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Clinical Obesity

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dietary behaviours, obesity research, health law


Health Law and Policy | Law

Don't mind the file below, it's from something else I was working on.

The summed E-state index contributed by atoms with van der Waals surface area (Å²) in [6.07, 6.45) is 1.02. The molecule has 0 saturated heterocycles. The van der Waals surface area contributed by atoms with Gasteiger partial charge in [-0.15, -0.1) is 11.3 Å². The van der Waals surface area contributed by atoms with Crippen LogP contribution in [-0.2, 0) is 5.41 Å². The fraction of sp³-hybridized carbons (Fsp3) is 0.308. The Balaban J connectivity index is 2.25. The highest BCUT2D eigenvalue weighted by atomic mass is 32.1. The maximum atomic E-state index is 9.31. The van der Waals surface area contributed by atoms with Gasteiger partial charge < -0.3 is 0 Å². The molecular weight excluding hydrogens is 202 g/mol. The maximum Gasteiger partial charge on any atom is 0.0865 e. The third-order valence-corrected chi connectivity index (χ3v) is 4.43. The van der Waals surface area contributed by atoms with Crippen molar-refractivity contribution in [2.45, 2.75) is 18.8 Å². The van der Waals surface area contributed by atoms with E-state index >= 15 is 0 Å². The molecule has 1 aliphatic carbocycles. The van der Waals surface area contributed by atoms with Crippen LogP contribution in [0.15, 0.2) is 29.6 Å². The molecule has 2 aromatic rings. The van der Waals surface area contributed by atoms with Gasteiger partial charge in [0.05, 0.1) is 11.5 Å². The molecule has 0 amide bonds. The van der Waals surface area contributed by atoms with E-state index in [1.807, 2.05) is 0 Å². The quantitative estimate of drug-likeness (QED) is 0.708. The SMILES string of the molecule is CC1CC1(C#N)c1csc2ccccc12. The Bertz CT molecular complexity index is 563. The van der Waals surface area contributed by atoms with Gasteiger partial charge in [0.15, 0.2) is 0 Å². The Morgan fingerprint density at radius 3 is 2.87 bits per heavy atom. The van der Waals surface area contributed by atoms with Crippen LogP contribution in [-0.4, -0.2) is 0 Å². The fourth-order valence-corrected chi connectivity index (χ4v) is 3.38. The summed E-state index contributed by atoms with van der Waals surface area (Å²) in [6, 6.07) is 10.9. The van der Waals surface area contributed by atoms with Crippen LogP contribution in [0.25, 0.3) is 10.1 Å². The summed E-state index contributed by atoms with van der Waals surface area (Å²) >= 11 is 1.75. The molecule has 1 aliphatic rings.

We aimed to identify valid screening questions for adults regarding physical activity and dietary behaviours that (a) were correlated with BMI, (b) were deemed by patients and providers to be relevant to clinical care, and (c) have utility for longitudinal understanding of health behaviours in populations. The goal was to identify screening questions that could be implemented at annual health care visits. First, we identified dietary behaviour questions and solicited patient input. Next, we tested both physical activity and dietary behaviour questions in a large sample to test their potential utility. Finally, we used cognitive interviews with patients and physicians to narrow our assessment for clinical settings. We present a parsimonious and reliable six-question scale of physical activity and dietary behaviours for research settings, as well as a three-question scale for clinical settings. We demonstrate a robust relationship between these measures and obesity. Additionally, we present evidence that these measures may serve as a useful red flag for patients before they develop obesity. We provide a concise and useful tool for assessing patients' physical activity and dietary behaviours in a variety of research settings. We also highlight the importance of incorporating this tool into the clinical intake flow for inclusion in patients' Electronic Health Record.



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